Rule of Law the Key Concept of Power and Barriers of Access to Justice

Access to justice can be affected by a number of social and cultural characteristics such as inequality gaps, average income, urbanization, nationality or religion, ethnicity, literacy in education among other factors. Other social factors include; socio-economic status (‘class’); gender; disability, and/or ethnicity/race (Hunter, & De Simone, P. 379-398, 2009). This section, therefore, seeks to analyze one of the barriers that affect access to justice;


Women’s limited access to justice has been a complex issue that entails a series of inequalities in the legal systems, a factor that makes them a vulnerable group. Women are socially excluded, a factor a situation that describes that certain groups within the society are disadvantaged because of discrimination (Lockie, P. 234-241, 2005). This explains the reason why gender-based violence is miss understood by the judicial system and is treated insensitively. Women in the legal systems are always treated as guilty of offenses that are committed.

In ensuring justice to women, it is imperative that they are provided with access to fair, affordable, effective and accountable remedies so that they as their male counterparts can enjoy both equal rights in the judicial system. When the justice systems mitigate the obstacles that women face in the society, this will not only facilitate greater accessibility but will be a significant system in achieving gender equality. Inequalities in the society are on the rise and they negatively impact the lives of women (Lockie, P. 234-241, 2005).

It is imperative and significant to identify that barriers in access to justice occur both within and outside the formal justice institutions. In order to improve access to justice in society, there are a number of factors that can be considered (MacDowell, pp. 95-130, 2011). These factors will ensure equity in the dispensation of justice to all the genders without discrimination.

In some countries, there are some discriminatory laws which negatively impact women and the manner in which they access justice. Socio-economic and cultural barriers also remain factors that limit the ability of women to seek justice. These barriers are attributed to the unequal power relations between men and women, which tend to favor men.

Women living in poverty due to their living conditions in poverty or those living in low income may have problems accessing justice. Costs, in this case, do not only refer to the legal fees and judicial taxes but the needs to access the judicial institutions among others. This may be a challenge to especially when the proceedings take a lengthy period (MacDowell, pp. 95-130, 2011). Discriminatory attitudes, prejudices, stereotypes at the cultural level also play a role in this instance. Women may be barred from accessing justice as a result of social and cultural values and expectations.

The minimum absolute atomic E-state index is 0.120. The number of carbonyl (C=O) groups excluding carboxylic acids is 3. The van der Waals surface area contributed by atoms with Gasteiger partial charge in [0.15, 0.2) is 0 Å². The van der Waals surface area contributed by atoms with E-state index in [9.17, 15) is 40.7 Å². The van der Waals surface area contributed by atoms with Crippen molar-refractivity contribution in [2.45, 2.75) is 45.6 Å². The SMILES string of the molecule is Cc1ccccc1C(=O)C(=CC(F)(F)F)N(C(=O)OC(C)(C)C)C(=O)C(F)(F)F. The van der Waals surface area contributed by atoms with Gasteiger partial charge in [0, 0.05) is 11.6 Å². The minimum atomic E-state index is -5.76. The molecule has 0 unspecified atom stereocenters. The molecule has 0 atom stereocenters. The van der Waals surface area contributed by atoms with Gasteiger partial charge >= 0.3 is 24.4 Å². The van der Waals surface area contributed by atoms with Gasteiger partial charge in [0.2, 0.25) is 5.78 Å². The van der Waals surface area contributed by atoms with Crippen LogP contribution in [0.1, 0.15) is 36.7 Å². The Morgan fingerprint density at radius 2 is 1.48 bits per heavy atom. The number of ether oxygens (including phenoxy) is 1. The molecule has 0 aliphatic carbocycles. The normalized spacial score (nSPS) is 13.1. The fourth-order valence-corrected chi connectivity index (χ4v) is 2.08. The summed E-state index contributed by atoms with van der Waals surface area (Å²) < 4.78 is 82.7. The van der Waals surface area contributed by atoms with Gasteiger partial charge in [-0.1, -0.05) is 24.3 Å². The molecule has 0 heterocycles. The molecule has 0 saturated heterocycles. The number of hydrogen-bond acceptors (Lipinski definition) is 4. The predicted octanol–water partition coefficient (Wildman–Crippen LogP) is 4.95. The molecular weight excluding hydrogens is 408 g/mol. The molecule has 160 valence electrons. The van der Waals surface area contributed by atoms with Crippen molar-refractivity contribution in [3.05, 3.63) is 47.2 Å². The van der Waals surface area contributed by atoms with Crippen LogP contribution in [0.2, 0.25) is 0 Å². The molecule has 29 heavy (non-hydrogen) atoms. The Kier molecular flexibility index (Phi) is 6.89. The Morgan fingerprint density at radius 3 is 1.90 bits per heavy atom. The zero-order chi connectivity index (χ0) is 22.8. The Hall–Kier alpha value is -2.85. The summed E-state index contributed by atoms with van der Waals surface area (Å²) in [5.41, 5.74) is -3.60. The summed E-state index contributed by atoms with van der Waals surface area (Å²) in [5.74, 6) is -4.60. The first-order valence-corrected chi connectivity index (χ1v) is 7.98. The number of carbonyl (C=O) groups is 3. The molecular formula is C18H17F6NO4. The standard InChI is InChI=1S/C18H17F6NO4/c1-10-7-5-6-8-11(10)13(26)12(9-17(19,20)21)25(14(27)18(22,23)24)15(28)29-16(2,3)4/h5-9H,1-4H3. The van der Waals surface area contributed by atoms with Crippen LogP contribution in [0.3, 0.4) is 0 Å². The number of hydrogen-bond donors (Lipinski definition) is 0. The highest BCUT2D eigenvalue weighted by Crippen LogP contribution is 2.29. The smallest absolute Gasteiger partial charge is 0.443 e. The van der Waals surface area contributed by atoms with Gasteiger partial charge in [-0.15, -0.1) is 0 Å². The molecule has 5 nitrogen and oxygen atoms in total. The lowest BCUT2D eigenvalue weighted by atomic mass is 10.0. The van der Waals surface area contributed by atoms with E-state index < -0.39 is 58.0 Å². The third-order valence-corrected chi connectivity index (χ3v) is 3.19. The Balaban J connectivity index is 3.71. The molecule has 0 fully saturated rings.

This can be confirmed especially in instances such as domestic violence, divorce cases, child support proceedings. It is also important to mention that women categories from the lower classes are less likely to get justice due to the inadequacies in confidence in the judicial systems or out of fear of mistreatment. The lack of this confidence is as an antecedent of the institutional cultures that have been created to not take account of women’s claims, a factor that leads to discriminatory attitudes (Marino, P. 26-28, 2015). These women, therefore, are not aware of their rights, or the remedies that are available in the justice systems.

Improving Access to Justice

Women and girls in society are prone to discrimination within the confines of the law, inheritance, education, employment, and property rights. These segments of people are always marginalized and face challenges in accessing justice. Poverty is also a problem that has posed a challenge to women in their pursuit of justice since they are likely to have adequate resources to meet the demands of the judicial systems.

Another factor that hinders women from accessing justice is the institutional barriers. In a male-dominated the judicial system, it is more likely that women will receive no justice (Martin, P. 26-28, 2014). Their male counterparts who hold positions as judges, prosecutors, and police officers are biased by their cultural orientations and deter women from accessing justice. Certain cases that involve violence and rape are likely to be unrepresented due to shame and the stigma that come with them in society.

In order to improve the access to justice within the legal frameworks, a process of legal empowerment has to be initiated. Legal empowerment is a process where systematic changes are made through which the excluded and poor people are inspired to use the law, the legal services, and the legal services to advance and protect their rights and interests as the citizens of a nation.

The core of this framework is to pursue better approaches of protecting the basic rights of the poor and the marginalized such as women with the view of enacting equality in realizing their potentials and improving their livelihoods (Martin, P. 26-28, 2014).